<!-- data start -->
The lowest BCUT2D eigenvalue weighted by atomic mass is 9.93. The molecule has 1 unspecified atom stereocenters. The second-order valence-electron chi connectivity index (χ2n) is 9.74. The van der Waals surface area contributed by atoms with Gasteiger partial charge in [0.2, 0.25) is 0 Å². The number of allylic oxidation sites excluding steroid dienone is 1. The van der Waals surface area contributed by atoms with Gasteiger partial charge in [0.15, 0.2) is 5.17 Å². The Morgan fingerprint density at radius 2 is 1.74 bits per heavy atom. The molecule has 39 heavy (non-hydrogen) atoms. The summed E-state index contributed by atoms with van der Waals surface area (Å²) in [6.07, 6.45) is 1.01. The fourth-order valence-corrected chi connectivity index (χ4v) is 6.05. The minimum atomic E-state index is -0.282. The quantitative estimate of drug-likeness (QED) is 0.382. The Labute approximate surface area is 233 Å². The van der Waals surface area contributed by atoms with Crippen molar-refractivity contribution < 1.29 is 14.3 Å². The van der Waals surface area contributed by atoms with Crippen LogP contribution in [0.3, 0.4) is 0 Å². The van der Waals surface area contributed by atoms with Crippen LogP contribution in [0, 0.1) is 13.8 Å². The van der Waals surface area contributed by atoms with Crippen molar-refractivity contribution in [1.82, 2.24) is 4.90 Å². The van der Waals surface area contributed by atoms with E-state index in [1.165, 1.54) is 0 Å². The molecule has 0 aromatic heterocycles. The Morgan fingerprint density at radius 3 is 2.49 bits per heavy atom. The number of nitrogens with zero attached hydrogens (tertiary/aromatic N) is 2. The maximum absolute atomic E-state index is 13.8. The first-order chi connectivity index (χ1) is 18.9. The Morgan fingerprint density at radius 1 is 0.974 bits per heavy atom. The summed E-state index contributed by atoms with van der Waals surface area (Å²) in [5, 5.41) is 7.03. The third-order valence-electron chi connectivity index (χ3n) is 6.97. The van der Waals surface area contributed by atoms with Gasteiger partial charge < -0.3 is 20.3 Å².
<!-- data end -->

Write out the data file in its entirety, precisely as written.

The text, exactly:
The lowest BCUT2D eigenvalue weighted by atomic mass is 9.93. The molecule has 1 unspecified atom stereocenters. The second-order valence-electron chi connectivity index (χ2n) is 9.74. The van der Waals surface area contributed by atoms with Gasteiger partial charge in [0.2, 0.25) is 0 Å². The number of allylic oxidation sites excluding steroid dienone is 1. The van der Waals surface area contributed by atoms with Gasteiger partial charge in [0.15, 0.2) is 5.17 Å². The Morgan fingerprint density at radius 2 is 1.74 bits per heavy atom. The molecule has 39 heavy (non-hydrogen) atoms. The summed E-state index contributed by atoms with van der Waals surface area (Å²) in [6.07, 6.45) is 1.01. The fourth-order valence-corrected chi connectivity index (χ4v) is 6.05. The minimum atomic E-state index is -0.282. The quantitative estimate of drug-likeness (QED) is 0.382. The Labute approximate surface area is 233 Å². The van der Waals surface area contributed by atoms with Crippen molar-refractivity contribution < 1.29 is 14.3 Å². The van der Waals surface area contributed by atoms with Crippen LogP contribution in [0.3, 0.4) is 0 Å². The van der Waals surface area contributed by atoms with Crippen LogP contribution in [0, 0.1) is 13.8 Å². The van der Waals surface area contributed by atoms with Crippen molar-refractivity contribution in [1.82, 2.24) is 4.90 Å². The van der Waals surface area contributed by atoms with E-state index in [1.165, 1.54) is 0 Å². The molecule has 0 aromatic heterocycles. The Morgan fingerprint density at radius 3 is 2.49 bits per heavy atom. The number of nitrogens with zero attached hydrogens (tertiary/aromatic N) is 2. The maximum absolute atomic E-state index is 13.8. The first-order chi connectivity index (χ1) is 18.9. The Morgan fingerprint density at radius 1 is 0.974 bits per heavy atom. The summed E-state index contributed by atoms with van der Waals surface area (Å²) in [5, 5.41) is 7.03. The third-order valence-electron chi connectivity index (χ3n) is 6.97. The van der Waals surface area contributed by atoms with Gasteiger partial charge < -0.3 is 20.3 Å².